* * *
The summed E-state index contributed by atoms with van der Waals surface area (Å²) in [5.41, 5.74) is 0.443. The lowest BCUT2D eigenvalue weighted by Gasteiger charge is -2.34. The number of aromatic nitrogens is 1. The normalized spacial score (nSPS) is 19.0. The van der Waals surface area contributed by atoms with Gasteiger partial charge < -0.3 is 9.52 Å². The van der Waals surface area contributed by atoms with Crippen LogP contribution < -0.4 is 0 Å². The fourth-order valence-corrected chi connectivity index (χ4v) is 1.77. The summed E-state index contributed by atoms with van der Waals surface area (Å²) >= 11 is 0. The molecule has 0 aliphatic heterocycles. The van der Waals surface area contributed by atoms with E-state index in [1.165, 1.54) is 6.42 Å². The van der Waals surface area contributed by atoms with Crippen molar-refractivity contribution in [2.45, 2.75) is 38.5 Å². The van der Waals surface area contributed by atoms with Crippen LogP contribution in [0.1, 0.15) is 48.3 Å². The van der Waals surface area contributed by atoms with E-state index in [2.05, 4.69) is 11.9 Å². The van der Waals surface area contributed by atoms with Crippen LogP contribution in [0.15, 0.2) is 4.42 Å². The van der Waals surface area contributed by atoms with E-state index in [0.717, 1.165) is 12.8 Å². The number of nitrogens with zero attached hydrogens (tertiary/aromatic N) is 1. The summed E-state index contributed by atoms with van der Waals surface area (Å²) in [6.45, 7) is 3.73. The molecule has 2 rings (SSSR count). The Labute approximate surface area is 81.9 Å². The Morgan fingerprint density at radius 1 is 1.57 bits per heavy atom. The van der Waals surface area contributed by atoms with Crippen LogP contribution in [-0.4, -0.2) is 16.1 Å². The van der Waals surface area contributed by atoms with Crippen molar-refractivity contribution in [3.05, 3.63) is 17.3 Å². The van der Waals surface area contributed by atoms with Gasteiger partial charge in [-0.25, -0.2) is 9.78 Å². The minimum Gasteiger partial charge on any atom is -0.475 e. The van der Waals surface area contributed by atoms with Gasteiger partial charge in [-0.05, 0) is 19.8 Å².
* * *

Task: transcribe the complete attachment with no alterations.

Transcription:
The summed E-state index contributed by atoms with van der Waals surface area (Å²) in [5.41, 5.74) is 0.443. The lowest BCUT2D eigenvalue weighted by Gasteiger charge is -2.34. The number of aromatic nitrogens is 1. The normalized spacial score (nSPS) is 19.0. The van der Waals surface area contributed by atoms with Gasteiger partial charge < -0.3 is 9.52 Å². The van der Waals surface area contributed by atoms with Crippen LogP contribution < -0.4 is 0 Å². The fourth-order valence-corrected chi connectivity index (χ4v) is 1.77. The summed E-state index contributed by atoms with van der Waals surface area (Å²) >= 11 is 0. The molecule has 0 aliphatic heterocycles. The van der Waals surface area contributed by atoms with E-state index in [1.165, 1.54) is 6.42 Å². The van der Waals surface area contributed by atoms with Crippen molar-refractivity contribution in [2.45, 2.75) is 38.5 Å². The van der Waals surface area contributed by atoms with Crippen LogP contribution in [0.1, 0.15) is 48.3 Å². The van der Waals surface area contributed by atoms with E-state index in [2.05, 4.69) is 11.9 Å². The van der Waals surface area contributed by atoms with Crippen LogP contribution in [0.15, 0.2) is 4.42 Å². The van der Waals surface area contributed by atoms with E-state index in [0.717, 1.165) is 12.8 Å². The number of nitrogens with zero attached hydrogens (tertiary/aromatic N) is 1. The summed E-state index contributed by atoms with van der Waals surface area (Å²) in [6.45, 7) is 3.73. The molecule has 2 rings (SSSR count). The Labute approximate surface area is 81.9 Å². The Morgan fingerprint density at radius 1 is 1.57 bits per heavy atom. The van der Waals surface area contributed by atoms with Crippen LogP contribution in [-0.4, -0.2) is 16.1 Å². The van der Waals surface area contributed by atoms with Crippen molar-refractivity contribution in [3.05, 3.63) is 17.3 Å². The van der Waals surface area contributed by atoms with Gasteiger partial charge in [-0.25, -0.2) is 9.78 Å². The minimum Gasteiger partial charge on any atom is -0.475 e. The van der Waals surface area contributed by atoms with Gasteiger partial charge in [-0.05, 0) is 19.8 Å².